The challenges of crude blending - Part 2
The second part of a two-part article details the importance of crude selection and blending strategies to prosper in a low cost yet volatile market.
THOMAS GARRETT, PATRICK CHRISTENSEN, WILLIAM VUKOVICH and THOMAS YEUNG
Hydrocarbon Publishing Company
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The first part of this article (PTQ, Q1 2016) discussed how declining crude prices encourage more spot purchases that save feedstock cost, but mixing different grades to create look-alike crudes has created headaches for refiners. Increased spot purchases put an emphasis on traders and operational personnel being in communication to ensure that new crudes being sourced on the spot market are not creating operational problems once introduced into a refining system. So, what novel strategies and advanced technologies can refiners deploy to thrive in this low cost and yet volatile market?
The price is right
Crude blending is not new as refiners have been buying and blending inexpensive grades for years. However, a recent surge in fuel demand, particularly for motor gasoline, due to falling retail prices has prompted refiners to boost throughput and at the same time source cheaper crudes at home and abroad to increase profit margins. As a result, mixing activity has drastically increased. For instance, Italian refiner Saras reportedly processed 30-35 different grades in 2015, doubling the number of crudes its Sarroch plant handled in 2014.
Meanwhile, declining crude cost has prompted more frequent crude changes. Approximately between 2010 and 2013, US refiners had increased the use of light tight oil (LTO) due to the shale oil boom and at the same time imported more Canadian oil sands bitumen (for example, Western Canadian Select) due to a widening WTI-Brent spread. During this period, the crude slate was changed from a conventional mix of imports from abroad to newer domestic crudes. Then starting in 2014, the spread began to narrow and the costs of moving domestic crudes to both the US East and West Coasts were relatively high. As a result, refiners in these regions are returning to import and blend in more Brent priced foreign oils at a rate comparable to before the shale boom started in 2008-2009. The crude changing phenomenon is further magnified by the recent repeal of the US oil export ban in late 2015 and return of Iranian crude in early 2016.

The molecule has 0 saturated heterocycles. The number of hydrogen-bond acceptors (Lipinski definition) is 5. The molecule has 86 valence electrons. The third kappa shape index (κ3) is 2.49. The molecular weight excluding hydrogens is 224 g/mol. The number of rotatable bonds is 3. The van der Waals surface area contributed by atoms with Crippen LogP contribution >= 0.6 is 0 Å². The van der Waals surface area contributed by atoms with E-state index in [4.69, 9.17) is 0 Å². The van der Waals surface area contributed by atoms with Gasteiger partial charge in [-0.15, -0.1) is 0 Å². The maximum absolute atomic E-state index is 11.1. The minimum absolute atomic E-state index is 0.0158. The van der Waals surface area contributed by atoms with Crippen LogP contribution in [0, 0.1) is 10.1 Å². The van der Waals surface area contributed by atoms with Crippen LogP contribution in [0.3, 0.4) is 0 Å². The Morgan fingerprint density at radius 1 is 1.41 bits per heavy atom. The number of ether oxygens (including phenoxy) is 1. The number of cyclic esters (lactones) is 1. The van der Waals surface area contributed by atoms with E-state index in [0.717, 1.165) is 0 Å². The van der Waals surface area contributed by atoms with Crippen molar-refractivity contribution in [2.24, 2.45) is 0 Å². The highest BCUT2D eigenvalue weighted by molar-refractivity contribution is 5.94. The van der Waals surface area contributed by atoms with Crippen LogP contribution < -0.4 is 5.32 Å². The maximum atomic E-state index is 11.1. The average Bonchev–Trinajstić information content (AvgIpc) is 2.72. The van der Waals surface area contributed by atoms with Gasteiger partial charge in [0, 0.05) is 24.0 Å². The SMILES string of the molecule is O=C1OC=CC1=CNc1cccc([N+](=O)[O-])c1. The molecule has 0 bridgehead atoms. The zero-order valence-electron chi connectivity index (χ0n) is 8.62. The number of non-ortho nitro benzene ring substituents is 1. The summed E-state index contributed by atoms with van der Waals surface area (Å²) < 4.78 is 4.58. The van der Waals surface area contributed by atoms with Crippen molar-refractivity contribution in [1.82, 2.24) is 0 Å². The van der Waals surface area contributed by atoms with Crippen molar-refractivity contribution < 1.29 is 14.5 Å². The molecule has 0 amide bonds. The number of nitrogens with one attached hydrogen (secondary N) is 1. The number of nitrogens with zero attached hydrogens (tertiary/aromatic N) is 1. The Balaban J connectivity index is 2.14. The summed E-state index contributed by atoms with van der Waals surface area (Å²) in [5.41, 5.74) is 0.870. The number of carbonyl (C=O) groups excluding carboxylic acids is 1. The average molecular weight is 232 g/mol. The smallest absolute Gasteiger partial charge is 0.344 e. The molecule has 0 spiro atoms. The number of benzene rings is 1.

Asian and European operators, on the other hand, are taking in inexpensive heavy grades from Latin America and in some cases Canada to process along with the conventional light oil. Oil producers in Brazil, Colombia, Ecuador, Kuwait, and Saudi Arabia have also equipped their refineries to process higher volumes of domestic heavy oil. That is to say more crude changes and increased blending are forthcoming in the foreseeable future on a worldwide basis.
There are eight major or primary criteria refiners and traders need to consider in crude selection and blending. In the previous article, we elaborated the challenges of the first four primary criteria, which include API gravity, paraffin content, total acid number (TAN), and contaminants. In this article, challenges of the other four criteria – asphaltene content, crude compatibility, desirable cuts, and carbon footprint – are addressed.
When heavy asphaltenic crude oil is blended with paraffinic light tight oil, the resulting blend can lead to asphaltene instability, thereby creating sludge deposits. Common problems are: formation of stable emulsion in the desalter, rendering poor separation; build-up of sludge in crude storage tank, reducing capacity; and fouling of downstream process equipment.